Credit: Pexels

GU wins on home turf

Credit: Pexels

Rory Clark
Sport Editor

Rory Clark reports from Garscube and the annual GU 5-miler

The Garscube Sports Complex played host to near-enough 200 runners this Saturday past as the Glasgow University Hares & Hounds hosted their annual 5-mile road race. An undulating course proved to be trickier than first glance gave credit and given the oft-blustery conditions on the day, it proved to be a tough test for even the uppermost runners on the course – of which there were actually plenty.

Unlike most amateur events or specifically university-orientated races, the Glasgow Uni 5-miler is a sort of best of both worlds. While there were racers from the host club of Glasgow kicking about, they had their rivals from Caledonian, Edinburgh and Dundee universities to contend with. That would be forgetting, however, the Harriers of Maryhill, Garscube and Shettleston and the outer reaches of ACs like Kilbarchan, Dumbarton and Helensburgh that tagged along to crash the BUCS party.

The start gun was due to go off at 11 am sharp. What looked to be a mediocre turnout at the gym entrance belied the actual numbers at the start line outside the Veterinary school. Any notion of easing the racers into it was firmly put to an end immediately after they had crossed the start line. “Vet hill” has a reputation of catching people out. It looks to be a small incline and at first, it is. However, the blind right-hander gives way to a steep rise to greet you on your way. There’s a brief pause on Ilay Road but turn past the valet and onto Temple Road and runners were straight back onto false flat. If nothing else, this made for entertaining racing. The lack of flat ground meant there was little time to pull away from competitors and it kept the frontrunners pretty bunched up.

It’s not until the downhill of Dalsholm that people are allowed to fly. There’s a little gully in the park area of this part of the race, but apart from that, the recycling centre here signals the start of a furious second half of the lap. Lap? Yes, lap. This was a 2 lap race, which meant conquering the landmarks twice. “Vet hill” was particularly bad. The second ascent comes just before the three-mile marker. Your head is still in the mode that there’s more than half this race remaining and the psychological blow is hard enough, never mind the lactic acid that is screaming for attention in the thighs.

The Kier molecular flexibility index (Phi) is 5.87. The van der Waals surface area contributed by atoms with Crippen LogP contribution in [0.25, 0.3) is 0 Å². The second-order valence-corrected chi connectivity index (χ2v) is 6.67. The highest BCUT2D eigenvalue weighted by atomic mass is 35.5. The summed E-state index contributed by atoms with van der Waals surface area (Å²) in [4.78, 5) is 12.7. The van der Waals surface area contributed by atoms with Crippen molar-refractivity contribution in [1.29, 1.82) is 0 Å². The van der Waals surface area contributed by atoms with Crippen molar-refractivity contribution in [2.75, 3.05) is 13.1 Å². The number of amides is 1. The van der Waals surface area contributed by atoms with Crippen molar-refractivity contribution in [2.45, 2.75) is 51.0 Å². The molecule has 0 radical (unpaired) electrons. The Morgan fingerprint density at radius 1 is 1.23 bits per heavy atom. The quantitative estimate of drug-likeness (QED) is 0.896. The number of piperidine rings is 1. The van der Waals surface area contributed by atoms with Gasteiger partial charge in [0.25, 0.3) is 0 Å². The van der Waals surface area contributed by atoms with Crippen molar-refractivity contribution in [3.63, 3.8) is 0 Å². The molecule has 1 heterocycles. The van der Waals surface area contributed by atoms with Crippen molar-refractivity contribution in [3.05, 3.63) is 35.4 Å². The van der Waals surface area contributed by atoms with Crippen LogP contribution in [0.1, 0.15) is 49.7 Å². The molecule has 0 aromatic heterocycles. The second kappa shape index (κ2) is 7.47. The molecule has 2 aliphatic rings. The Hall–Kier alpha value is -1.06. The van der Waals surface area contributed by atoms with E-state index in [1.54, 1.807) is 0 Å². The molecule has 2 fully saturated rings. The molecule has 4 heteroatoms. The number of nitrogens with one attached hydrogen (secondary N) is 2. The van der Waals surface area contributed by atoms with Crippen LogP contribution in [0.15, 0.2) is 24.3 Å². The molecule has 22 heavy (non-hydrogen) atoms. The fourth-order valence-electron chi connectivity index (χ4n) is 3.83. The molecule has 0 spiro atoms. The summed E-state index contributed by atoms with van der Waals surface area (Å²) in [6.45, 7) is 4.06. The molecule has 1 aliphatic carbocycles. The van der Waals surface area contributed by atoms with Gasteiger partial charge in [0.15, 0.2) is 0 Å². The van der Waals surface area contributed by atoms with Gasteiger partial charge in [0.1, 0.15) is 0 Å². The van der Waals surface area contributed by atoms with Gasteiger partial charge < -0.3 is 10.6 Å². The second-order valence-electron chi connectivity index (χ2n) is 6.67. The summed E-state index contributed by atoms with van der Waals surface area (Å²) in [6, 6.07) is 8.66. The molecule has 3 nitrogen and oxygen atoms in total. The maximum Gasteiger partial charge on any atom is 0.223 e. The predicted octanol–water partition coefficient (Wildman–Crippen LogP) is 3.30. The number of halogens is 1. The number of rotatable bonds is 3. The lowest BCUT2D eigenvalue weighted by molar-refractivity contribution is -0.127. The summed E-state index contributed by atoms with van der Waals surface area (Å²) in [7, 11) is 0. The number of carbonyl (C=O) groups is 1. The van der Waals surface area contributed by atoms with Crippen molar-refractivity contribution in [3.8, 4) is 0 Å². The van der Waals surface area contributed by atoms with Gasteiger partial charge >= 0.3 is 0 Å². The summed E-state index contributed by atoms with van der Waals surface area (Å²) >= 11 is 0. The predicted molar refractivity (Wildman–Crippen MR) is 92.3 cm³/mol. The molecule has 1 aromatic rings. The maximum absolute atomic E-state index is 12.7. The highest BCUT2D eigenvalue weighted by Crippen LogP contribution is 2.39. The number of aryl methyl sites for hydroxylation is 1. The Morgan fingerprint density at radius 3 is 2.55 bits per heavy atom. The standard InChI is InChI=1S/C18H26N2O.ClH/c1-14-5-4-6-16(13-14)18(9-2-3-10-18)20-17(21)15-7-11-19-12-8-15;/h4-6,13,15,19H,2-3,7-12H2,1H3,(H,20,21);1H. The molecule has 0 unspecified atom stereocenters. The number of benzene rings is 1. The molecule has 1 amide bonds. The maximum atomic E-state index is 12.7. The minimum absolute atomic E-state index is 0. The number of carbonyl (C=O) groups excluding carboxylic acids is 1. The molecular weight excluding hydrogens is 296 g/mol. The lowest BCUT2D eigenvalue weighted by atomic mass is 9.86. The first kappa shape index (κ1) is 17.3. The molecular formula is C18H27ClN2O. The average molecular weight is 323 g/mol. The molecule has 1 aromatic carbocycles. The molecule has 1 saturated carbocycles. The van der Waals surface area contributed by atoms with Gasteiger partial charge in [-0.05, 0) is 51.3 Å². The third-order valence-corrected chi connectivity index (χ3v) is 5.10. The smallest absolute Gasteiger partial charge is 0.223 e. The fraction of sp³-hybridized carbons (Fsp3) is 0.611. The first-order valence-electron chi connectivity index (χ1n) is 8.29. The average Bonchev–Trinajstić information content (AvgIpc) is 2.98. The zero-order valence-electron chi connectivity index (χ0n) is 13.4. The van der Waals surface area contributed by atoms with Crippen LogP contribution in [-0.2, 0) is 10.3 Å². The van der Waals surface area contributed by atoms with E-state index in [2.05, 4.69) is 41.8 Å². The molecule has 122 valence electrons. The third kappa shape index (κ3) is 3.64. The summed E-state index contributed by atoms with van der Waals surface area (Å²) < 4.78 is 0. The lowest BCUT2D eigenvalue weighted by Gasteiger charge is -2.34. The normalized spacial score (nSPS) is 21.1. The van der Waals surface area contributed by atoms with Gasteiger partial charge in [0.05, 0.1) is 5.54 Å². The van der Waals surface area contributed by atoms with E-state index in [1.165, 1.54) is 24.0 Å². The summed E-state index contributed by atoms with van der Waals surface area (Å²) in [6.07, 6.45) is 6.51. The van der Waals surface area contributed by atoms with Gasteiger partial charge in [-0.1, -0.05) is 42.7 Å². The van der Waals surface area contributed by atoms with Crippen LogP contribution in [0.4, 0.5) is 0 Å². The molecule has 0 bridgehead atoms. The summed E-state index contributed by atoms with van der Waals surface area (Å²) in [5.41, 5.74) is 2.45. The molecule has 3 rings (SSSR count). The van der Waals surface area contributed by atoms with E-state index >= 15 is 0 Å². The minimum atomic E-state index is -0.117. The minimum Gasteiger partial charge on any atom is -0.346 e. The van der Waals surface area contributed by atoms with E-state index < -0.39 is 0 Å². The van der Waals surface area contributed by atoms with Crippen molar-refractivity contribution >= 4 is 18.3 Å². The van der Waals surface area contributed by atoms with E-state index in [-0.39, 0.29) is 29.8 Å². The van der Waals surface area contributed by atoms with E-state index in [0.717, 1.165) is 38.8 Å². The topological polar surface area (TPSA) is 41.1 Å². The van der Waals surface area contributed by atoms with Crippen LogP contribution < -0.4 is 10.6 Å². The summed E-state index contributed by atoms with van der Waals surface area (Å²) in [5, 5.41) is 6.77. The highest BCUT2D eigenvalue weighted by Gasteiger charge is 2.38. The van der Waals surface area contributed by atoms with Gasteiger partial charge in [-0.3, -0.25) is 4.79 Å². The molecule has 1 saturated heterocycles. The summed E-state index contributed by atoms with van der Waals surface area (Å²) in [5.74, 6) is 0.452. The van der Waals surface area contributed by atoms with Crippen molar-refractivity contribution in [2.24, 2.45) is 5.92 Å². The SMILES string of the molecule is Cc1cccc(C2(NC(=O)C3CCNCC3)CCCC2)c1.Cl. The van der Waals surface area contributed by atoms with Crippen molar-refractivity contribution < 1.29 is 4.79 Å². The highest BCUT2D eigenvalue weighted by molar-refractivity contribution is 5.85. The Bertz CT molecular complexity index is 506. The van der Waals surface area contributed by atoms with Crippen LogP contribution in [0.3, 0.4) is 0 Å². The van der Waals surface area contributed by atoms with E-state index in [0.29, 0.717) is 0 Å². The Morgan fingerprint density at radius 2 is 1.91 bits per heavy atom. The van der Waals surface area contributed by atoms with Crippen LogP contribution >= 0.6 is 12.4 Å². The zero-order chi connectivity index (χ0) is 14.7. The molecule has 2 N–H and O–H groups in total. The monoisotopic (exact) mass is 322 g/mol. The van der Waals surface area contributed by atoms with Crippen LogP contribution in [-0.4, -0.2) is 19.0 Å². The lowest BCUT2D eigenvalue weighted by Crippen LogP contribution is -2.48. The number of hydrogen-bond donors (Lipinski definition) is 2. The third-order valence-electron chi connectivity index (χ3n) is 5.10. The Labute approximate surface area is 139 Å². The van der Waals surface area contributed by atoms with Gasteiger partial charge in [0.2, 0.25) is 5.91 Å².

Hares & Hounds showed that they weren’t as sadistic as they appeared to be though. The small portion of Maryhill Road that the runners took in was mostly downhill and the finish line was in sight just over the road from the rugby pitches. The crowd came in thick and fast after winner Maati Junkke crossed the line in 26.41. That is no mean feat on this course, particularly on this day. It meant that Glasgow had a winner on home turf, winning by a scant 9 seconds over Peter Moffett of the Falkirk Victoria Harriers. Fastest female on the day was Elspeth Curran of Kilbarchan AAC, finishing in a fantastic 27.35. It was a day dominated by black and yellow of some variety then, be it that of GU H&H or indeed the Hawkins brothers’ farm of Kilbarchan.

In terms of field strength, I think this was the highest quality race I have ever run in. Given the massive mix of competitors, it made for some quite fantastic racing and credit must be given to the Hares & Hounds who proved once more that in their own backyard, they were King of the Hill when it came to students. The whole thing had a wonderfully amateur feel to it. A few spectators, a few marshals and runners decked out in slips that made up a rainbow of colours, all ended with a cuppa and a biscuit back inside in the warmth of Garscube.


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